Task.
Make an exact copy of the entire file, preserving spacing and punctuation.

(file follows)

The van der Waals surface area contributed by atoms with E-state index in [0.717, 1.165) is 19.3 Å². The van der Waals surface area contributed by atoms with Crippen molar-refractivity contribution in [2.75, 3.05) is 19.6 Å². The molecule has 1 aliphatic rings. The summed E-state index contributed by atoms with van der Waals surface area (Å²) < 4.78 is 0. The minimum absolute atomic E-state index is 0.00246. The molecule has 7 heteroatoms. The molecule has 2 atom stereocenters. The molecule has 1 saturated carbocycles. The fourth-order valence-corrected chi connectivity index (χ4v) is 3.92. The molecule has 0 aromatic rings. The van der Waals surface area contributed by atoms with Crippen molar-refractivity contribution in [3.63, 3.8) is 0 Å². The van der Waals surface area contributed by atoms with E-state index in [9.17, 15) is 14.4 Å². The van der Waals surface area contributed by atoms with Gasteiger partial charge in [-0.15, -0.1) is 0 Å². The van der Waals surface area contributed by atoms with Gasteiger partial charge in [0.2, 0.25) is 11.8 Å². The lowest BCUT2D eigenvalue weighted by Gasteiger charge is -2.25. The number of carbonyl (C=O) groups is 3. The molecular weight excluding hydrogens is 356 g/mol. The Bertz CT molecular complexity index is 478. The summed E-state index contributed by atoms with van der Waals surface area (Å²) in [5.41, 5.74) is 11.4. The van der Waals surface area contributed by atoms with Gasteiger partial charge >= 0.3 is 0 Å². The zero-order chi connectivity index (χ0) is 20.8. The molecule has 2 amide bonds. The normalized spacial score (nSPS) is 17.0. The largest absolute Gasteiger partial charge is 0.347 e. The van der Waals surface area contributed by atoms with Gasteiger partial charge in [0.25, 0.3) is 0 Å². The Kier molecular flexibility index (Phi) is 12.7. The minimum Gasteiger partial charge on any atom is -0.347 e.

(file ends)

The van der Waals surface area contributed by atoms with E-state index in [0.717, 1.165) is 19.3 Å². The van der Waals surface area contributed by atoms with Crippen molar-refractivity contribution in [2.75, 3.05) is 19.6 Å². The molecule has 1 aliphatic rings. The summed E-state index contributed by atoms with van der Waals surface area (Å²) < 4.78 is 0. The minimum absolute atomic E-state index is 0.00246. The molecule has 7 heteroatoms. The molecule has 2 atom stereocenters. The molecule has 1 saturated carbocycles. The fourth-order valence-corrected chi connectivity index (χ4v) is 3.92. The molecule has 0 aromatic rings. The van der Waals surface area contributed by atoms with Crippen molar-refractivity contribution in [3.63, 3.8) is 0 Å². The van der Waals surface area contributed by atoms with E-state index in [9.17, 15) is 14.4 Å². The van der Waals surface area contributed by atoms with Gasteiger partial charge in [-0.15, -0.1) is 0 Å². The van der Waals surface area contributed by atoms with Gasteiger partial charge in [0.2, 0.25) is 11.8 Å². The lowest BCUT2D eigenvalue weighted by Gasteiger charge is -2.25. The number of carbonyl (C=O) groups is 3. The molecular weight excluding hydrogens is 356 g/mol. The Bertz CT molecular complexity index is 478. The summed E-state index contributed by atoms with van der Waals surface area (Å²) in [5.41, 5.74) is 11.4. The van der Waals surface area contributed by atoms with Gasteiger partial charge >= 0.3 is 0 Å². The zero-order chi connectivity index (χ0) is 20.8. The molecule has 2 amide bonds. The normalized spacial score (nSPS) is 17.0. The largest absolute Gasteiger partial charge is 0.347 e. The van der Waals surface area contributed by atoms with Gasteiger partial charge in [0.25, 0.3) is 0 Å². The Kier molecular flexibility index (Phi) is 12.7. The minimum Gasteiger partial charge on any atom is -0.347 e.